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decided: March 19, 1986.


Appeal from the Order of the Unemployment Compensation Board of Review in the case of In Re: Claim of Bobbie Lee McMiller, No. B-226458.


G. Roger Bowers, with him, Vincent J. Walsh, Jr., for petitioner.

James K. Bradley, Associate Counsel, with him, Charles G. Hasson, Acting Deputy Chief Counsel, for respondent.

Judges Craig and Palladino, and Senior Judge Barbieri, sitting as a panel of three. Opinion by Senior Judge Barbieri.

Author: Barbieri

[ 96 Pa. Commw. Page 39]

Southeastern Pennsylvania Transportation Authority (SEPTA) appeals from a decision and order of the Unemployment Compensation Board of Review (Board) reversing the referee and granting unemployment compensation to Claimant Bobbie Lee McMiller under Section 3 of the Unemployment Compensation Law (Law)*fn1

[ 96 Pa. Commw. Page 40]

(declaration of public policy that benefits will be granted only to persons unemployed through no fault of their own). We affirm.

Claimant was employed by SEPTA as a bus operator until March 8, 1983. On March 9, Claimant was involved in a domestic altercation during which he allegedly shot two other people and then himself. The referee and the Board so found. From March 9 onward, Claimant was in the hospital recuperating from a bullet wound to his chest. He was eventually given permission by his physician to return to work on June 17, 1983. SEPTA would not permit Claimant to return to work, however, until Claimant obtained a work-release from SEPTA's physician. Because SEPTA had given Claimant a deadline for returning to work and because his appointment had been postponed several times, Claimant went to the workplace to try and pinpoint the exact date of his appointment with the SEPTA physician. Upon leaving the employer's premises, Claimant was hit by a bus and, as a result, hospitalized. Claimant was, therefore, unable to return to work by July 4, 1983, the deadline set by SEPTA. By letter dated July 6, 1983, Claimant was advised that SEPTA considered Claimant to have voluntarily terminated his employment effective that date.

When Claimant applied for unemployment compensation the employer advised the Office of Employment Security (OES) that Claimant was separated from his employment when he failed to return to work upon the expiration of his accrued sick leave. The OES found that Claimant did not return to work as scheduled, that Claimant requested a leave of absence which the employer denied, and that Claimant failed to submit any medical certification to his employer stating that he was unable to work. The Notice of Determination issued by the OES advised Claimant that his application for

[ 96 Pa. Commw. Page 41]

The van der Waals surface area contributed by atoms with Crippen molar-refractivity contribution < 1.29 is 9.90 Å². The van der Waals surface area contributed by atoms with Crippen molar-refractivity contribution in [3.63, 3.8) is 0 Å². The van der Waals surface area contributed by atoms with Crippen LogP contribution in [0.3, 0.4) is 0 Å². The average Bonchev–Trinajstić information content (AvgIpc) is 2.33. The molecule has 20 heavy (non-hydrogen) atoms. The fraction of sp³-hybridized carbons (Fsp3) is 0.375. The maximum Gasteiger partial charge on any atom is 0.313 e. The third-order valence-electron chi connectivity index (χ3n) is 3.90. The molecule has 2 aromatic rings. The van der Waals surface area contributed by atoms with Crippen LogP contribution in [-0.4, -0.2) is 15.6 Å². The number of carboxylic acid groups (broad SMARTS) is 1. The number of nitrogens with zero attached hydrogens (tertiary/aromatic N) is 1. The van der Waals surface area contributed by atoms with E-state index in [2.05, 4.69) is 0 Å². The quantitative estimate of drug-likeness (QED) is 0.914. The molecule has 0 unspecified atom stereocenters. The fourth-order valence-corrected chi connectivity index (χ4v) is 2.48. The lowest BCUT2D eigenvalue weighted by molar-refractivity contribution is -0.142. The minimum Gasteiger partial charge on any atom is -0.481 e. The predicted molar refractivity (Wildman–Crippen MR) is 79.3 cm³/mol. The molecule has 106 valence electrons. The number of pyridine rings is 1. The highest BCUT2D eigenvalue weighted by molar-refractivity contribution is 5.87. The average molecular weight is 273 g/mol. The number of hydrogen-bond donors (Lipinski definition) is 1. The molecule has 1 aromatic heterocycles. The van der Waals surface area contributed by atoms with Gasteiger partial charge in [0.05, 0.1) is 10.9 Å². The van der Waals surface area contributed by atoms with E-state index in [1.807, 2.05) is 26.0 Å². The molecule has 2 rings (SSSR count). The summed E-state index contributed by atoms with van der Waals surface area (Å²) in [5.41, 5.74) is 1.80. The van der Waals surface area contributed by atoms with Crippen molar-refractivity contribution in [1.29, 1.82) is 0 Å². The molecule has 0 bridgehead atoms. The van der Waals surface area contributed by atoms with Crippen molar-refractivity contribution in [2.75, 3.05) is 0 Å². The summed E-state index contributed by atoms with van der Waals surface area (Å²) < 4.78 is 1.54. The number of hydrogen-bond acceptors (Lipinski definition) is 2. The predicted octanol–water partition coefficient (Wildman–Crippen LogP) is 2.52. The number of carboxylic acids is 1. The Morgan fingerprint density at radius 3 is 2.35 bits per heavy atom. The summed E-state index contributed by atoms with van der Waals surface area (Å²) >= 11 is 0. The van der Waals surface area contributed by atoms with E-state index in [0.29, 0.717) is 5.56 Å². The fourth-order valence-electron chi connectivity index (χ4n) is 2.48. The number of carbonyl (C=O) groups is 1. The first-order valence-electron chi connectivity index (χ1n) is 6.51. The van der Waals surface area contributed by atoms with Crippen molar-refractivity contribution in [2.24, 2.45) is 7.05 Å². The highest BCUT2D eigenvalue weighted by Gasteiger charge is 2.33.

benefits was disapproved pursuant to Section 402(b) of the Law*fn2 (voluntary quit).

Nevertheless, at the hearing scheduled before the unemployment compensation referee upon Claimant's appeal from the OES' determination, the employer's representative advised the referee that it wished to proceed under Section 3 of the Law as Claimant had been separated from his employment, not for failure to return to work upon the expiration of his accrued sick leave as the employer had previously asserted, but because of the non-work-related domestic altercation.*fn3 The Claimant agreed, and the referee issued his decision concluding that the facts presented regarding the domestic altercation warranted a denial of benefits under Section 3. The Board on appeal stated that the employer had not produced evidence to show that Claimant's conduct, which led to his arrest, directly affected his ability to perform his assigned duties. Because the employer failed to produce such evidence, the Board concluded that the Claimant could not be disqualified

[ 96 Pa. Commw. Page 42]

    from receiving benefits under Section 3 of the Law. The Board reversed the referee and granted benefits.

SEPTA argues before this Court that Claimant was not discharged merely because of the shooting incident, as SEPTA's representative at the hearing asserted, but because, as a result of the shooting, Claimant overextended his accrued sick leave. Therein lies the fault, argues SEPTA, which disqualifies Claimant for benefits under Section 3.

SEPTA's argument illustrates a common misperception regarding Sections 3 and 402(e)*fn4 of the Law. Section 3 provides a basis for disqualification that is independent of those enumerated in Section 402 of the Law. Corbacio v. Unemployment Compensation Board of Review, 78 Pa. Commonwealth Ct. 70, 466 A.2d 1117 (1983). Section 402(e) is used to disqualify claimant for work-related misconduct. Section 3 is used to disqualify claimants for non-work-related misconduct which is inconsistent with acceptable standards of behavior and which directly affects the claimant's ability to perform his assigned duties. Unemployment Compensation Board of Review v. Derk, 24 Pa. Commonwealth Ct. 54, 57, 353 A.2d 915, 917 (1976). SEPTA may not, as it attempts to do, link Claimant's failure to return to work upon the expiration of his sick leave, work-related misconduct, with the domestic altercation to establish the fault, or non-work-related misconduct, necessary to disqualify Claimant under Section 3.